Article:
I Need a Biopsy
What Should I Expect with a Breast Biopsy?
Many women ask themselves, “Do I really need a breast biopsy?” If your doctor finds an area of concern during a diagnostic mammogram, you may have to have a breast biopsy to confirm whether the suspicious tissue is cancerous.
What is a Breast Biopsy?
A breast biopsy is a procedure that removes a small amount of your breast tissue from an area of concern. Your doctor will then test the tissue in a lab to determine if it is cancerous.
There are several different types of biopsies, including fine needle aspiration, core needle biopsy and a surgical biopsy. Some biopsy methods, like a stereotactic breast biopsy, use a 3D™ mammogram or another imaging method to help guide the doctor during the procedure. It’s important to discuss the type of biopsy procedure you will be receiving with your doctor in order to be best prepared.
What is the Breast Biopsy Procedure?
During a biopsy, your doctor may make a slight incision and then insert a small needle into your breast. The needle then removes a small sample of tissue from the target area.
Typically, after tissue removal, a tiny marker or clip—smaller than a grain of rice—will be placed where the tissue was taken. While the marker will not be visible to the eye, it helps doctors mark the area of concern and easily locate it during any follow-up imaging or treatment.
The removed tissue will be sent to a lab, where a pathologist will determine if cancer cells are present. It may take several days before the results of your procedure are ready. Your physician will interpret the results and determine the appropriate next steps.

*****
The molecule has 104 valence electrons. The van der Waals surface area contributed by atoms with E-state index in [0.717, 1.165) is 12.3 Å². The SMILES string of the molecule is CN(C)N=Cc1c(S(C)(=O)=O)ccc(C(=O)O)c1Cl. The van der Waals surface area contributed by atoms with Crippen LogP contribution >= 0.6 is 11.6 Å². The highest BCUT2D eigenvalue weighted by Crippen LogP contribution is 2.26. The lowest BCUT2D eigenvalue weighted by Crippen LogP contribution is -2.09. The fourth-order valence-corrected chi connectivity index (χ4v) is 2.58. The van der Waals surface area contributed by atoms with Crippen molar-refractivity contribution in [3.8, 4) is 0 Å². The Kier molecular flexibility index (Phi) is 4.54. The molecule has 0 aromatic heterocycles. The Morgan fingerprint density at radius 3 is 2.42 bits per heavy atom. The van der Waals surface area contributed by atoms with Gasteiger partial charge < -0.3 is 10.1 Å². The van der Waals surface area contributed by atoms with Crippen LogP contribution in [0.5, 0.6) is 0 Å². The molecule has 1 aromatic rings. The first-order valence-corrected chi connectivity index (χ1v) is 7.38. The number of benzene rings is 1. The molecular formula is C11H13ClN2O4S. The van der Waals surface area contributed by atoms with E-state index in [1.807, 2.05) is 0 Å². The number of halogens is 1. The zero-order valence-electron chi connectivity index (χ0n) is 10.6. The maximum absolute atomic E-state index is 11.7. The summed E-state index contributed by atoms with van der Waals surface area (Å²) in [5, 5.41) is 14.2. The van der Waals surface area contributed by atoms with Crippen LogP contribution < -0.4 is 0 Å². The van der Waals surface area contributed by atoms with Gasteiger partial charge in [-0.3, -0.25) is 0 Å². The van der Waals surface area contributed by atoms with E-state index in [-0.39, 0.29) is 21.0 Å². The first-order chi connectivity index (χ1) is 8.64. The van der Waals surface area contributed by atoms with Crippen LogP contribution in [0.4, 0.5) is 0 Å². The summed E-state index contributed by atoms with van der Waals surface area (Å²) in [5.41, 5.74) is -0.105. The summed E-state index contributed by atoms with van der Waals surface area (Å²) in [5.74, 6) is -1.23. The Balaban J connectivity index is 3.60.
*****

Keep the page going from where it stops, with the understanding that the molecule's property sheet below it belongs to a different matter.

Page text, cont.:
What Percentage of Breast Biopsies are Cancer?
You may be feeling nervous or anxious before your procedure – that’s perfectly normal. It’s important to note that a biopsy does not mean you have cancer. In fact, 80% of biopsies turn out to be benign – meaning noncancerous44.
Does a Breast Biopsy Hurt?
Your doctor will numb the target area of your breast during a stereotactic biopsy or put you under anesthesia during a surgical biopsy. A biopsy is typically quick, but you might experience some minimal discomfort throughout the procedure. Breast biopsy recovery can include typical side effects like tenderness, bruising, bleeding and/or swelling. Be sure to discuss any side effects with your doctor and limit any strenuous activity for a few days after your biopsy.
How to Prepare for a Biopsy?
Your doctor will provide specific instructions on how to prepare for your procedure based on the type of biopsy you will be receiving. The more informed you are about the procedure, the more comfortable you’ll be, so don’t be afraid to ask questions.
In general, you can prepare for your procedure by:
- Ask your doctor questions about the procedure
- Telling your doctor about any medications that you take
- If you have any medical conditions, tell your doctor about them
- Wear a loose-fitting, comfortable outfit during the procedure
Depending on which type of biopsy your doctor recommends, you may not be able to eat before your procedure or drive yourself home. You should also avoid using deodorant or any powders the day of your procedure. Discuss any additional requirements for your procedure with your doctor.
What is the Breast Biopsy Recovery Like?
A biopsy may seem intimidating, but the procedure is minimally invasive and has a short recovery time. You may feel slight discomfort after your breast biopsy– but that’s expected. If you’re not sure about a symptom you have, discuss your concern with your health care professional. Discussing your procedure with your doctor will allow you to make more informed decisions about your health – knowledge is power.